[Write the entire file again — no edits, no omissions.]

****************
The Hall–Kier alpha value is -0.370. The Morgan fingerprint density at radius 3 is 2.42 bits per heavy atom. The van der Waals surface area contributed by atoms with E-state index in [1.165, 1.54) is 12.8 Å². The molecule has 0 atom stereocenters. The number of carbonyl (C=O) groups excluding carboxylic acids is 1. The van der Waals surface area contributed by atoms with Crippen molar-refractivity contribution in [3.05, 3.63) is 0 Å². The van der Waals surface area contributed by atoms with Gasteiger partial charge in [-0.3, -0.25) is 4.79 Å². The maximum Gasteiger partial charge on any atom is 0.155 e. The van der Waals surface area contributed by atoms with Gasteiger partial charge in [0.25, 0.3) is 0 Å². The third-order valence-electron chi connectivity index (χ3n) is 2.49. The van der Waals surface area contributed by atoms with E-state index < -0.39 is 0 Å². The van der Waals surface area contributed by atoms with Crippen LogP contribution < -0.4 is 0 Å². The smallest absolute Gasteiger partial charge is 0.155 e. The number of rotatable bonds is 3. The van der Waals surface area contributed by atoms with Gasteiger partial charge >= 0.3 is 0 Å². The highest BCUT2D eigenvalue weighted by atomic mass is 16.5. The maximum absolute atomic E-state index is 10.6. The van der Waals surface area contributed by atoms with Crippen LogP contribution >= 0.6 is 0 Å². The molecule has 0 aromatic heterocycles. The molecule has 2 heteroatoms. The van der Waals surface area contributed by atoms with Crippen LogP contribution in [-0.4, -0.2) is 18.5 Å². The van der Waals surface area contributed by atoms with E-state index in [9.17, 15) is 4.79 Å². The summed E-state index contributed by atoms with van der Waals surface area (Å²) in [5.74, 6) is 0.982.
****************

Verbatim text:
The Hall–Kier alpha value is -0.370. The Morgan fingerprint density at radius 3 is 2.42 bits per heavy atom. The van der Waals surface area contributed by atoms with E-state index in [1.165, 1.54) is 12.8 Å². The molecule has 0 atom stereocenters. The number of carbonyl (C=O) groups excluding carboxylic acids is 1. The van der Waals surface area contributed by atoms with Crippen molar-refractivity contribution in [3.05, 3.63) is 0 Å². The van der Waals surface area contributed by atoms with Gasteiger partial charge in [-0.3, -0.25) is 4.79 Å². The maximum Gasteiger partial charge on any atom is 0.155 e. The van der Waals surface area contributed by atoms with Gasteiger partial charge in [0.25, 0.3) is 0 Å². The third-order valence-electron chi connectivity index (χ3n) is 2.49. The van der Waals surface area contributed by atoms with E-state index < -0.39 is 0 Å². The van der Waals surface area contributed by atoms with Crippen LogP contribution < -0.4 is 0 Å². The smallest absolute Gasteiger partial charge is 0.155 e. The number of rotatable bonds is 3. The van der Waals surface area contributed by atoms with Gasteiger partial charge >= 0.3 is 0 Å². The highest BCUT2D eigenvalue weighted by atomic mass is 16.5. The maximum absolute atomic E-state index is 10.6. The van der Waals surface area contributed by atoms with Crippen LogP contribution >= 0.6 is 0 Å². The molecule has 0 aromatic heterocycles. The molecule has 2 heteroatoms. The van der Waals surface area contributed by atoms with Crippen LogP contribution in [-0.4, -0.2) is 18.5 Å². The van der Waals surface area contributed by atoms with E-state index in [9.17, 15) is 4.79 Å². The summed E-state index contributed by atoms with van der Waals surface area (Å²) in [5.74, 6) is 0.982.